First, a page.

IMF cuts global growth forecast for 2023, warns of global recession

The International Monetary Fund Global growth forecast2023 t, A warning of a potential global recession next year.

The IMF cut its global growth forecast to 2.7% in its October 11 World Economic Outlook report. This is down from his July outlook of 2.9%.

“The global economic slowdown is intensifying,” the report said, calling it “the weakest growth profile since 2001” on top of the Great Recession and pandemic.

“The worst is yet to come and 2023 will feel like a recession to many,” said IMF chief economist Pierre-Olivier Grinchas.

The IMF’s 2022 GDP forecast remained steady at 3.2%, down from 6% growth in 2021.

This comes after similar dire predictions from the United Nations, the World Bank, and many global business leaders.

“The slowdown in the global economy has been exacerbated by higher-than-expected inflation, a worse-than-expected slowdown in China due to the COVID-19 outbreak and lockdown, and the effects of Russia’s war in Ukraine.” murmured The IMF as the main reason for the impending economic crisis.

global recession?

More than a third of the global economy will report negative growth for the second quarter in a row next year, “feeling like a recession.”

“The geopolitical realignment of energy supplies as a result of Russia’s war against Ukraine is pervasive and permanent,” the report notes.

Natural gas prices have more than quadrupled since 2021, and prices in Russia are below 20% of 2021 levels.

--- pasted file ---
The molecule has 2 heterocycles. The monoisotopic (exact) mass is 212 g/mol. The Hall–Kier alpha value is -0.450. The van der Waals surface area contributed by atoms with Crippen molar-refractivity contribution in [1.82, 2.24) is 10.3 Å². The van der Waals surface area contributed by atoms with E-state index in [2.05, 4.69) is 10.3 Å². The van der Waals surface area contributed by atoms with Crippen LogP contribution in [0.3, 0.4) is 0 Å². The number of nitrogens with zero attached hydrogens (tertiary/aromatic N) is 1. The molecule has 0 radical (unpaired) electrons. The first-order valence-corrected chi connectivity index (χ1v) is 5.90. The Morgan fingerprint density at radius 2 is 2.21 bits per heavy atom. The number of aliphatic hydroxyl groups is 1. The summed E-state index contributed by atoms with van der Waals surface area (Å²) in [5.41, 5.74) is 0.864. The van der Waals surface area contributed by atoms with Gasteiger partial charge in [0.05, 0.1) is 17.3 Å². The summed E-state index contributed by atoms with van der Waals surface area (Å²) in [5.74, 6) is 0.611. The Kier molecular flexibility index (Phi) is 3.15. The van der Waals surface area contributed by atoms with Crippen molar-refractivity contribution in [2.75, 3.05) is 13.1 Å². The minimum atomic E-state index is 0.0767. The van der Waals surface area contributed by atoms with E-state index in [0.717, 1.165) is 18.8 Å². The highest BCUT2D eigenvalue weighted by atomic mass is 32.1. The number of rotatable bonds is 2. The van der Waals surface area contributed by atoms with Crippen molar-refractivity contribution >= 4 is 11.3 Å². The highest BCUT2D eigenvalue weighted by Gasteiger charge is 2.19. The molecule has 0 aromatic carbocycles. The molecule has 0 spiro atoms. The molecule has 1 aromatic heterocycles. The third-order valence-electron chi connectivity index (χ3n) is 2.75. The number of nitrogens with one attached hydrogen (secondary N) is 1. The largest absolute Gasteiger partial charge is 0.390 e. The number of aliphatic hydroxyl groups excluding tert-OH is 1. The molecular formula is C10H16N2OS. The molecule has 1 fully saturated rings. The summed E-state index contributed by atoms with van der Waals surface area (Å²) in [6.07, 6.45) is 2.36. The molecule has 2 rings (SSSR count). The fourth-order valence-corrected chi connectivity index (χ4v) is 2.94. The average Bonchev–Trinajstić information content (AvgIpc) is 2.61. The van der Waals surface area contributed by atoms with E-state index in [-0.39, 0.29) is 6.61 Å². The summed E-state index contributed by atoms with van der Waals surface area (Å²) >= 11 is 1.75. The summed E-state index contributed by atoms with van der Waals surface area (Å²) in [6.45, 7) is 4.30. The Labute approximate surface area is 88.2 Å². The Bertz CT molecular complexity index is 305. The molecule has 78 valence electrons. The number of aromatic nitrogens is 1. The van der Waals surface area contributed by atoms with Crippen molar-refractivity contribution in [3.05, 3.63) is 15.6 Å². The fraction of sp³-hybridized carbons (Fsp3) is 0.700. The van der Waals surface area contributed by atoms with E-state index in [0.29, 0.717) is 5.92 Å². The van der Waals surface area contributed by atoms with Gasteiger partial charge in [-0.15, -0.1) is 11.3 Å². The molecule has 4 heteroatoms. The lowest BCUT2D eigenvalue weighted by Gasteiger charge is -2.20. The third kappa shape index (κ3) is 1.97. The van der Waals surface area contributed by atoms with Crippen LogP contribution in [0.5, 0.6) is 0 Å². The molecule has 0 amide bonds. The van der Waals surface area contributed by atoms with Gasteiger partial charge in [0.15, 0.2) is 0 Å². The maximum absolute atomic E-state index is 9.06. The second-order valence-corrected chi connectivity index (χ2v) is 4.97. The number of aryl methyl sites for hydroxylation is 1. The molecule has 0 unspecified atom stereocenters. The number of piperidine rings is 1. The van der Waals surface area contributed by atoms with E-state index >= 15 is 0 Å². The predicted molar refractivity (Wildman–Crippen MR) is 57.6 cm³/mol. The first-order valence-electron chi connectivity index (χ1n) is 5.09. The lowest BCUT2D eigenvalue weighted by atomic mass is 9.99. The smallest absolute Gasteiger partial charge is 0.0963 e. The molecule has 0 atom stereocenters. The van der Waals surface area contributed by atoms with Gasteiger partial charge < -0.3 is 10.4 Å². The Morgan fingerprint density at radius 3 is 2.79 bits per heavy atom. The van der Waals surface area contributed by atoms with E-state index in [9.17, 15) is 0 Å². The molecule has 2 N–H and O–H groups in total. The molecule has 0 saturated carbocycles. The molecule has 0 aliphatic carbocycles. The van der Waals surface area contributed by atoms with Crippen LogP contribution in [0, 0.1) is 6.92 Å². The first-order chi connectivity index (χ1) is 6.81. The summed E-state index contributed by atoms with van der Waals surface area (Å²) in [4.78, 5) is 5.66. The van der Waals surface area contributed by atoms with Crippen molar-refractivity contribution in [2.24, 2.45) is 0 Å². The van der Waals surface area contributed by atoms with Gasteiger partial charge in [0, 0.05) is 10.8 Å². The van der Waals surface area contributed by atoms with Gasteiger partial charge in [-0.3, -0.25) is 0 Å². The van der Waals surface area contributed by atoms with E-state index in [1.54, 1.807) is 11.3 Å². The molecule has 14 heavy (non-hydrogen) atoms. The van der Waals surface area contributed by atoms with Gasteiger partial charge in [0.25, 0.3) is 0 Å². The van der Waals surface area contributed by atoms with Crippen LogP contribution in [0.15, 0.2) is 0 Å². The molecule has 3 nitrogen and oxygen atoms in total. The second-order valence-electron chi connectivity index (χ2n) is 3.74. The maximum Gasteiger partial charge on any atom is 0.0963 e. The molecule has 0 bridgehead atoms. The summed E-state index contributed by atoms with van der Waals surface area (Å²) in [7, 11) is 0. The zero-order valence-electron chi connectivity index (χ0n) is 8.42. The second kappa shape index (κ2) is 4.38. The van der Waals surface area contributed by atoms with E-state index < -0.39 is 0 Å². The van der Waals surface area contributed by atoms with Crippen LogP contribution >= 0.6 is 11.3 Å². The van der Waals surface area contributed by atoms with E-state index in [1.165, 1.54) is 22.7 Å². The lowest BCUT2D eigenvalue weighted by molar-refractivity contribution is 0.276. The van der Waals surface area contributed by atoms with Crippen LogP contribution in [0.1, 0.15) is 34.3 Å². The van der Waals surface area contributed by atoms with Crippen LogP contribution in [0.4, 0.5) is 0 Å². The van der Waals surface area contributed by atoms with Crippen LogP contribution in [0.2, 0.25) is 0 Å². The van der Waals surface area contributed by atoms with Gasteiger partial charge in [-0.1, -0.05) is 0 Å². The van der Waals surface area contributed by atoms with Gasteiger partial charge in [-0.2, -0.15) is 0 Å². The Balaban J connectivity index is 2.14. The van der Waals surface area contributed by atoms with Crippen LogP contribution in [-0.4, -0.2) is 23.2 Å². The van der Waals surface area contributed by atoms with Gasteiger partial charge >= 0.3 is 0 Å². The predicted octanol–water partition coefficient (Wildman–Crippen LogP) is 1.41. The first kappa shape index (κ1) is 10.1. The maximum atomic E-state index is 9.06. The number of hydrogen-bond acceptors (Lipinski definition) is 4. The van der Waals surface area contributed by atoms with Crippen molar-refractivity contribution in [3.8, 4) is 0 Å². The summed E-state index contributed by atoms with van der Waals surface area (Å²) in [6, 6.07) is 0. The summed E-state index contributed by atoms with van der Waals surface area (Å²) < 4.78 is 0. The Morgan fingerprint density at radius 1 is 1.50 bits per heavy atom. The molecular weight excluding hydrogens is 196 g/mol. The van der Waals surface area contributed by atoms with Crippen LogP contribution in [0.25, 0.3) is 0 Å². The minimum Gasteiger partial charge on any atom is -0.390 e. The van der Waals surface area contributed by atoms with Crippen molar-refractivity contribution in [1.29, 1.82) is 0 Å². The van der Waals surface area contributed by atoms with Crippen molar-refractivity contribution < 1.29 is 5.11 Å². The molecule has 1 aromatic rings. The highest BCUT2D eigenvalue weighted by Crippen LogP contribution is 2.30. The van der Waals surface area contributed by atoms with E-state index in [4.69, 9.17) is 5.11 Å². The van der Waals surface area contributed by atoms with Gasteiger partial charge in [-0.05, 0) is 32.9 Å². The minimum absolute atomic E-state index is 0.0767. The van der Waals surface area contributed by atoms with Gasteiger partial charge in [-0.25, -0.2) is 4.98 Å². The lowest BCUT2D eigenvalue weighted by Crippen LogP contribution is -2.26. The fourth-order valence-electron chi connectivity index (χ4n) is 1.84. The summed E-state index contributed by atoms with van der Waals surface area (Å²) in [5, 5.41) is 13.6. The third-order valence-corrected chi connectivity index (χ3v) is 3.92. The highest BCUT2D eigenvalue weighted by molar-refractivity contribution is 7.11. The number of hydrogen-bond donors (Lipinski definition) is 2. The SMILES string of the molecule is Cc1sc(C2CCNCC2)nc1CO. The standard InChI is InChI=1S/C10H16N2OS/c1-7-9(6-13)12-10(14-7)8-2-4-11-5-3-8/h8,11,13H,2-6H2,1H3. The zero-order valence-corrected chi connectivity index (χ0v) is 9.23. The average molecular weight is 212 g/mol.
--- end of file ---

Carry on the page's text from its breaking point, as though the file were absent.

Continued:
Food prices have also been pushed up as a result of the civil war, and the IMF says war has the power to “strongly destabilize the global economy,” alongside Europe’s deepening energy crisis.

grocery store
People shop at a supermarket in Montebello, California on August 23, 2022. With food, gas and housing prices skyrocketing and inflation continuing, American shoppers are getting increasingly expensive for groceries and services. (Frederick J. Brown/AFP/Getty Images)

The world’s four largest regional economies – the United States, the European Union, communist China and Japan – will continue to slow as central banks around the world raise interest rates to combat record inflation.

The IMF cut its US growth rate to 1.6% this year, down from its July forecast of 2.3%. Because gas prices across the country started to rise again.

The US economy is expected to grow slightly at 1% in 2023.

The EU, which faces a natural gas and energy crisis due to the war in Ukraine, will see only 0.5% growth in 2023, the IMF said.

The energy crisis looming over Europe is “not a temporary shock,” the IMF said, adding that “winter 2022 will be difficult for Europe, but winter 2023 is likely to be even worse.” said.

China, facing a housing market crisis and a resurgence of lockdown orders that have severely disrupted business operations, will slow to 3.2% growth in 2022 from 8.1% last year.

The United Nations financial institution forecasts China’s growth rate of 4.4% next year, almost half of 2021’s level.

Japan’s growth forecast for 2022 remains at 1.7% from July, according to the IMF.

Growth has slowed to 1.6% in 2023. This is due to rising energy import prices and lower consumption as inflation outpaces wage growth.

Central Banks and Interest Rates